Software engineers use tools to document requirements and design, to code, debug, test, and deploy as well as document and support the software they develop. The fundamental purpose of tools has not changed over time but the complexity and availability of tools has.
A resource from XebiaLabs, illustrated above, is a useful example of the choices available. At the link: https://xebialabs.com/periodic-table-of-devops-tools/ one can explore the table and learn more about the tools mentioned. The resource is thorough, but somewhat angled toward to the independent vendors and the open source community of tools, with major integrated development environments such as IBM Rational not considered.
The availability of engineering tools at little or no cost from the open source community and/or bundled with cloud providers such as Amazon Web Services has really changed the tool challenge for many teams. In the past I would find situations where teams were “making do” with inadequate tools due to the inability or unwillingness to spend the high cost for some of the best tools. Today it is almost the opposite. Teams are overwhelmed with tools choices, and are often facing the challenge of having underutilized or misunderstood tools causing lost productivity. My observation is that leads should not underestimate the importance of the development environment architect, and allocating enough time to having an up-front plan, training and support for the development environment – it shouldn’t be an afterthought, nor should it be something left to the developers to do for themselves.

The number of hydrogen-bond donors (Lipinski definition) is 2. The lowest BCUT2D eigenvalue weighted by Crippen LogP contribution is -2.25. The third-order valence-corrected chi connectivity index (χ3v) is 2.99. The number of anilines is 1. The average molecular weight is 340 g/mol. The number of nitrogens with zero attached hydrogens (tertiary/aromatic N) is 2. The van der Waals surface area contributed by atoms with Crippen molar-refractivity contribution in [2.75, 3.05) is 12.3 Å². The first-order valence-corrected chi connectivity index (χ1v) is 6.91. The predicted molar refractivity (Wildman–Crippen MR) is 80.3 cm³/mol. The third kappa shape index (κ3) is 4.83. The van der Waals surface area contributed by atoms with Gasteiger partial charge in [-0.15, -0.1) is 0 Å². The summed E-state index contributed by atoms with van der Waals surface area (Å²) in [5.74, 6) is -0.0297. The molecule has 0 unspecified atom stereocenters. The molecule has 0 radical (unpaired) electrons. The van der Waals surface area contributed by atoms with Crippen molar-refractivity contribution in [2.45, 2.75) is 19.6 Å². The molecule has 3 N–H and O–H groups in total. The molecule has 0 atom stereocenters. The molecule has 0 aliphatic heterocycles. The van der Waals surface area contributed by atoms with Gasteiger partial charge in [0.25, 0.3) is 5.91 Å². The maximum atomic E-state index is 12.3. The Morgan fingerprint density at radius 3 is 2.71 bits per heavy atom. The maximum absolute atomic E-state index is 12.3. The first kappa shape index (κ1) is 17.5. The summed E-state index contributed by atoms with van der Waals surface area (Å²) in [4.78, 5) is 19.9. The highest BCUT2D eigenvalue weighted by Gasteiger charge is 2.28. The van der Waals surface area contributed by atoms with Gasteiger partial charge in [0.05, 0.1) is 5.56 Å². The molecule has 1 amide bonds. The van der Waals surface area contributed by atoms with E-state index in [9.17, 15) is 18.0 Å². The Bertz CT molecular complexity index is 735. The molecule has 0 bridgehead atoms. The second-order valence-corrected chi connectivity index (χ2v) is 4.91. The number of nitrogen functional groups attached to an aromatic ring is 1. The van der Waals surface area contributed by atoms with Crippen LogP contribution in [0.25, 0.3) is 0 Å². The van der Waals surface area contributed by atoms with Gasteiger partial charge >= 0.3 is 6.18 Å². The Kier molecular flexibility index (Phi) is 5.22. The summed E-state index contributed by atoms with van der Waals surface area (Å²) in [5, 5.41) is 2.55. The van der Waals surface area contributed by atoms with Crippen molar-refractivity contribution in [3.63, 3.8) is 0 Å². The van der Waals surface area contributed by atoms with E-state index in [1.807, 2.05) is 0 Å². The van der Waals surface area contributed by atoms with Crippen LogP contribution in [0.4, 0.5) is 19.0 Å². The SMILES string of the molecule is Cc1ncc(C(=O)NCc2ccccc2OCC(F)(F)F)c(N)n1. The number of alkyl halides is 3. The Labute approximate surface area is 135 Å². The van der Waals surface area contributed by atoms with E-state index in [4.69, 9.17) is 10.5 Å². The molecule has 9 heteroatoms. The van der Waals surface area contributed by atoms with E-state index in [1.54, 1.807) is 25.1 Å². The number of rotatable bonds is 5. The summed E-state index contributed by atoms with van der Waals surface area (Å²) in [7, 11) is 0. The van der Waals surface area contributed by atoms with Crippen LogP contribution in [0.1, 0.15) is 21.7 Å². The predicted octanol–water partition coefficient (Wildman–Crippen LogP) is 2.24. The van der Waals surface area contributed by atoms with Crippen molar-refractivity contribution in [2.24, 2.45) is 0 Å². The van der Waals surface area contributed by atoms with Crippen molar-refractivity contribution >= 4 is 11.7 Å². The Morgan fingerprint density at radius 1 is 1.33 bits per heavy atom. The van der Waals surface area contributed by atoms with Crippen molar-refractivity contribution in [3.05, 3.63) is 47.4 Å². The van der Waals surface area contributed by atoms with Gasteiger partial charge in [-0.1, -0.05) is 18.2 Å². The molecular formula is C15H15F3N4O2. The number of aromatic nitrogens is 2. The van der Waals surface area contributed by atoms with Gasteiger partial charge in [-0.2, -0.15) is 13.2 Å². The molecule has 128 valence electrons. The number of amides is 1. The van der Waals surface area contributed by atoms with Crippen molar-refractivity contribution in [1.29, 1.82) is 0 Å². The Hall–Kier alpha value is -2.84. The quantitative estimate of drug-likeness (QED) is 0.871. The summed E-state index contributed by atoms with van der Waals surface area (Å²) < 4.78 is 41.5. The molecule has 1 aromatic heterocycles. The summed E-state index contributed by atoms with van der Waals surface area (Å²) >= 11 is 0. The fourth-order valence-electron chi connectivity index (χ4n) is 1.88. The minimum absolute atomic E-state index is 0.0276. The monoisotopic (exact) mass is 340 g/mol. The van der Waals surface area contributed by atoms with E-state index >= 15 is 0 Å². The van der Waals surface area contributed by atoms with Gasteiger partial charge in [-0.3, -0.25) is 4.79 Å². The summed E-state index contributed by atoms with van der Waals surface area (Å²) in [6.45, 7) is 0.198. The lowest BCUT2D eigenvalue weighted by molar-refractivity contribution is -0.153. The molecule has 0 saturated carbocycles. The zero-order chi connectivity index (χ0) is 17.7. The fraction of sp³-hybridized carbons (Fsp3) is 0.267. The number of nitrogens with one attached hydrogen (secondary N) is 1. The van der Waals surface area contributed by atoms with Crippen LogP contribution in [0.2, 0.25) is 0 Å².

Finally, one observation I would have is that maturity and availability in testing is less prevalent. There are a lot of tools available for debugging and executing unit testing, but tools to manage the process of integration and product testing are still coming from vendors at cost.